I don’t wanna brag, but I’m pretty sure my kids are practicing to be journalists. How can I tell? Because they all seem to have a burning desire to report every little thing. Not only that, but they’re determined to share their stories as quickly as possible, literally clambering over one another in order to be the first one to tell me something, like it’s a breaking story I’m just dying to hear. They’ll shove each other out of the way, try to shout over one another, vying passionately for their words to reach my ears before anyone else’s can.
Only, if they’re going to make it big in the news field someday, they could use a few pointers — namely this: Not everything is worth telling. Sure, I need to know if there’s something noteworthy going on, like, “So-and-so is drawing on the wall with your lipstick!” or “Someone is bleeding!” But tattles of “He said I have too much hair,” and “He tried to put his toe in my cereal,” make me want to lose my shit. And that’s putting it mildly.
As though they needed to be more annoying in nature, these unnecessary tidbits are delivered in the approximate tone of a mosquito with a raging case of PMS. I can always tell when I’m about to hear a doozy, because it’s always prefaced with a shrill whine of “Mom-meeeeeee?” that rises a few octaves from the beginning of the word to the end. And then comes the fun part (and by “fun,” I mean the part that makes me want to pack a bag and run screaming for the horizon): “He said I look different!” “He called me ‘orange’!’” “He said my underwear look like something Big Bird would wear!”
I want my kids to know I’m listening to them. I want them to be able to come to me with important things (keyword: important) and feel confident that I’m not going to brush them off. But how can I get the point across that they should most definitely tell me some things and most definitely leave me the hell alone about the others? It’s one of those frustrating parenting situations that seems almost contradictory — like how we say, “Hey kids, never take candy from strangers under any circumstances except Halloween when you get it from people you don’t know.” It’s hard to make them understand what to categorize as “significant” because in their minds, clearly, someone saying their breath smells like oatmeal is a huge deal, worthy of a sprint across the house and an arm-waving rant.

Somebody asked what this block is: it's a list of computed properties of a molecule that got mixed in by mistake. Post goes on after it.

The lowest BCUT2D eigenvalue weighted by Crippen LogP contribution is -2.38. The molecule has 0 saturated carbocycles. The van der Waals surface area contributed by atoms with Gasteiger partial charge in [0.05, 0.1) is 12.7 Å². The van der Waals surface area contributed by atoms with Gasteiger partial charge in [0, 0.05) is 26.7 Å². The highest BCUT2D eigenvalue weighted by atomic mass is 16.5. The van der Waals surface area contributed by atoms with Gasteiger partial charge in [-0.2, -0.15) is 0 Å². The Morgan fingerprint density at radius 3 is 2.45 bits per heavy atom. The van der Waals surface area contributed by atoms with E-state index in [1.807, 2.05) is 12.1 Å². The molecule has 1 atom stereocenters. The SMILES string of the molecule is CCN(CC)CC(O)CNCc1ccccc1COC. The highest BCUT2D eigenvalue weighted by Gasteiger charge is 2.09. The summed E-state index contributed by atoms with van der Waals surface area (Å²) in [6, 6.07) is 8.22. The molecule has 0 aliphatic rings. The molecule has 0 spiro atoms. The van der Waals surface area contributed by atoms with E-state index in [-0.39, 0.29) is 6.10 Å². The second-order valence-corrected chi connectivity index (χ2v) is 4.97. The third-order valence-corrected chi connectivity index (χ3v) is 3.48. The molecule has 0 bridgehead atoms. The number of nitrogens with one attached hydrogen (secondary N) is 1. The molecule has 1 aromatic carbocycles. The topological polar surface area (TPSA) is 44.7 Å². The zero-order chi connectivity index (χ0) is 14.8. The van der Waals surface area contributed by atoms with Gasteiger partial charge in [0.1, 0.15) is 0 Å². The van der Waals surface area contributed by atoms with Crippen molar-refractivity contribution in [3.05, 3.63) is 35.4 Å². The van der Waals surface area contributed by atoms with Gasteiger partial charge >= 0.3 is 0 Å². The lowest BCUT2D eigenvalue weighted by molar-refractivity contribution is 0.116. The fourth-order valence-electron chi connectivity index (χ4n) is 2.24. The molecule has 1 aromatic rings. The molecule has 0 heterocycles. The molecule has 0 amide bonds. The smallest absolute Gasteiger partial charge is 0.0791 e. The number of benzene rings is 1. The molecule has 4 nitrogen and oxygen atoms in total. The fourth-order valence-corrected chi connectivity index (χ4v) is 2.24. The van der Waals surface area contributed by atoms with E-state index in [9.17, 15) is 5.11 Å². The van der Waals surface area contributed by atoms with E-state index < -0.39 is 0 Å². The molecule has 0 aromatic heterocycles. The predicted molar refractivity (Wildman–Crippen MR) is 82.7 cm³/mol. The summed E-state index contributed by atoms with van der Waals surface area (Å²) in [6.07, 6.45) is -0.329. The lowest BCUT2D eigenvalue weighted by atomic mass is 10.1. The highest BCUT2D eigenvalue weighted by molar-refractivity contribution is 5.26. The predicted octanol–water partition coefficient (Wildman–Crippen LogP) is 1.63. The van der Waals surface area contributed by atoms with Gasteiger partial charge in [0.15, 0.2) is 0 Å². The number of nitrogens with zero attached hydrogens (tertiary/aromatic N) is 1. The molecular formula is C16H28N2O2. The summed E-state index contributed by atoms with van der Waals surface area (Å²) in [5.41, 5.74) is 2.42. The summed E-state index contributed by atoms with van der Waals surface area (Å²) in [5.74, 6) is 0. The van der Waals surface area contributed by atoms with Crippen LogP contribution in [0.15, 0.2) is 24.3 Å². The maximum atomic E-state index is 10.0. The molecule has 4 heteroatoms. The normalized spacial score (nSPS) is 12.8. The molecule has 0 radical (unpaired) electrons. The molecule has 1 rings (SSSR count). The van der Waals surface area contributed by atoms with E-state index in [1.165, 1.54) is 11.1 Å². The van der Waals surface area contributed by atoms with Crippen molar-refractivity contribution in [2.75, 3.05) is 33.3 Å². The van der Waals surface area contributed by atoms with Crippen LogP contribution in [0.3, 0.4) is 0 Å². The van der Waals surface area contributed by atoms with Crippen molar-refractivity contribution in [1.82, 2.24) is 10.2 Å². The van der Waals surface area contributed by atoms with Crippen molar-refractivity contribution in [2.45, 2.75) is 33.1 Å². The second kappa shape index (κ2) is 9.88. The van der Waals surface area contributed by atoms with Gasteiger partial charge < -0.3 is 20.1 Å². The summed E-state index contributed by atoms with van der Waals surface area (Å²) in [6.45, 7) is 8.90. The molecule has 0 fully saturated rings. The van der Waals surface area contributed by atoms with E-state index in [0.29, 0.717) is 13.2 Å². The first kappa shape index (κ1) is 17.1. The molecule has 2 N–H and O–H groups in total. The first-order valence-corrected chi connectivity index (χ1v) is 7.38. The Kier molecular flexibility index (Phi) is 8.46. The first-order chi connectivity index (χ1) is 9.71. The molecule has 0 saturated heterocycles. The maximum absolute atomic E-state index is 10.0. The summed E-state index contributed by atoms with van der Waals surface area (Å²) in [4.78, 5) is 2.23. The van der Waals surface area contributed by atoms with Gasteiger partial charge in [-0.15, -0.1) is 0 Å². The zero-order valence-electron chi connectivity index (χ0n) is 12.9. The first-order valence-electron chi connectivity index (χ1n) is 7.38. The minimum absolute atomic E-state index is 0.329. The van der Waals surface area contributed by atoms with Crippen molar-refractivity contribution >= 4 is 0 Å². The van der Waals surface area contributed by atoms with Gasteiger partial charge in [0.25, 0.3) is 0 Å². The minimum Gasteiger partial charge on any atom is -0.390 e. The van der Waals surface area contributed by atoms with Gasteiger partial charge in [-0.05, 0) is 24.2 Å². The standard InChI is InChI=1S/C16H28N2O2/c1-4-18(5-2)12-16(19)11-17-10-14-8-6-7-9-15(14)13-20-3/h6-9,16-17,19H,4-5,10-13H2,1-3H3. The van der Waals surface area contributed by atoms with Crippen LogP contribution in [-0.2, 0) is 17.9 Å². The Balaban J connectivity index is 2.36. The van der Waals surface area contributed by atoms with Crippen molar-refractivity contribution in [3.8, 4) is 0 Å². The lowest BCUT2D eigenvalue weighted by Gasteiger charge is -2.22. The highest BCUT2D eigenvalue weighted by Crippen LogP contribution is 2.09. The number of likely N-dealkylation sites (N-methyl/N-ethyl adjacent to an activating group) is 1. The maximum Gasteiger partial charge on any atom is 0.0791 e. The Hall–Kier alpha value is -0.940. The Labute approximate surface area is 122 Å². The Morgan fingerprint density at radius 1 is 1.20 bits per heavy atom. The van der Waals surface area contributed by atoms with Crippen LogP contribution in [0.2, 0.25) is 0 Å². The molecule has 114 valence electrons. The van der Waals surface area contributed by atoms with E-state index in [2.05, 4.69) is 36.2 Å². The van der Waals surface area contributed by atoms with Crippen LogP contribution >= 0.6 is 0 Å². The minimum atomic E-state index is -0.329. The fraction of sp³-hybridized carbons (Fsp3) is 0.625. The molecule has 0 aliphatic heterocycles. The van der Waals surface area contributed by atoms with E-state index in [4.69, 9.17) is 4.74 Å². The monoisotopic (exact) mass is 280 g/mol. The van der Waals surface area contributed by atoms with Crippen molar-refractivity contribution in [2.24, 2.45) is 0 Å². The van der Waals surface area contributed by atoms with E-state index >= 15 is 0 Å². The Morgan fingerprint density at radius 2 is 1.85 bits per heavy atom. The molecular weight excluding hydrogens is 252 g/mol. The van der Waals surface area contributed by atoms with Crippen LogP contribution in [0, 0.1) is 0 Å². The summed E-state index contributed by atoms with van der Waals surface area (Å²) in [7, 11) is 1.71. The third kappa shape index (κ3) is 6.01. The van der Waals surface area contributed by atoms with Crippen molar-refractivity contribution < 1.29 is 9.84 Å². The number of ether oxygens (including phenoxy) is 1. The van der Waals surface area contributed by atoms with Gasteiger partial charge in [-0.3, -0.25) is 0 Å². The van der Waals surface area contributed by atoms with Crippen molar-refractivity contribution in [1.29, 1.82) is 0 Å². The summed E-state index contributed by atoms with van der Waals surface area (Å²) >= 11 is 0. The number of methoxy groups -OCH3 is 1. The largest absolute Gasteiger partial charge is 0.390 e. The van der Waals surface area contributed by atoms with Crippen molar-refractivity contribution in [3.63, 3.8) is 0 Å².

For the most part, I ignore the ridiculous tattles, because if I act on them, it’s only sending a message that it gets my attention and they should do it again (which they most assuredly should not unless they want me to go off the rails once and for all because OMG).
Take, for example, the other day: “My brother called me a poop face!” one of my sons whined.
“Well,” I said, “are you a poop face?”
He thought about it. “No.”
“Then he’s wrong, and it doesn’t matter. Now go play.”
My rule is, if no one is bleeding or physically hurting someone else or doing something risky, their tattles will be met with either a deaf ear or a straight brush-off. Yes, I want to know if one of my kids is, say, trying to jump off the top bunk, but if the biggest infraction is that “he said I’m shaped like a banana,” they’re on their own.
I consider it a valuable lesson in conflict resolution.